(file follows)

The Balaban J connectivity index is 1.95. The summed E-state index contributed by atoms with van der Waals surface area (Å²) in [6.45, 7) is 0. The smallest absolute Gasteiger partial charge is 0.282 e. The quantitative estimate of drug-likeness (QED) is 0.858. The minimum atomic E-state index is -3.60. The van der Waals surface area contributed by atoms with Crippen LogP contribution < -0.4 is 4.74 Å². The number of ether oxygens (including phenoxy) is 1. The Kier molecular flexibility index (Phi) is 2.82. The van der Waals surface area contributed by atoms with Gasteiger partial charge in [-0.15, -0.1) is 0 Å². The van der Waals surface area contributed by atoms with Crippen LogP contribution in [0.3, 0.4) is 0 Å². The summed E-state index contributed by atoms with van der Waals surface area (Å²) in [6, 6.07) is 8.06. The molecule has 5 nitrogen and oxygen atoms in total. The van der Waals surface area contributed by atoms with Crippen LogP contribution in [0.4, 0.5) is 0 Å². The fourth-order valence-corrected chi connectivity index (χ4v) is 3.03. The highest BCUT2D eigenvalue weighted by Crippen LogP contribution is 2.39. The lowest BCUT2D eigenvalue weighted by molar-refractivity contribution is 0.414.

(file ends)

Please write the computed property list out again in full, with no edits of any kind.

The Balaban J connectivity index is 1.95. The summed E-state index contributed by atoms with van der Waals surface area (Å²) in [6.45, 7) is 0. The smallest absolute Gasteiger partial charge is 0.282 e. The quantitative estimate of drug-likeness (QED) is 0.858. The minimum atomic E-state index is -3.60. The van der Waals surface area contributed by atoms with Crippen LogP contribution < -0.4 is 4.74 Å². The number of ether oxygens (including phenoxy) is 1. The Kier molecular flexibility index (Phi) is 2.82. The van der Waals surface area contributed by atoms with Gasteiger partial charge in [-0.15, -0.1) is 0 Å². The van der Waals surface area contributed by atoms with Crippen LogP contribution in [0.3, 0.4) is 0 Å². The summed E-state index contributed by atoms with van der Waals surface area (Å²) in [6, 6.07) is 8.06. The molecule has 5 nitrogen and oxygen atoms in total. The van der Waals surface area contributed by atoms with Crippen LogP contribution in [0.4, 0.5) is 0 Å². The fourth-order valence-corrected chi connectivity index (χ4v) is 3.03. The highest BCUT2D eigenvalue weighted by Crippen LogP contribution is 2.39. The lowest BCUT2D eigenvalue weighted by molar-refractivity contribution is 0.414.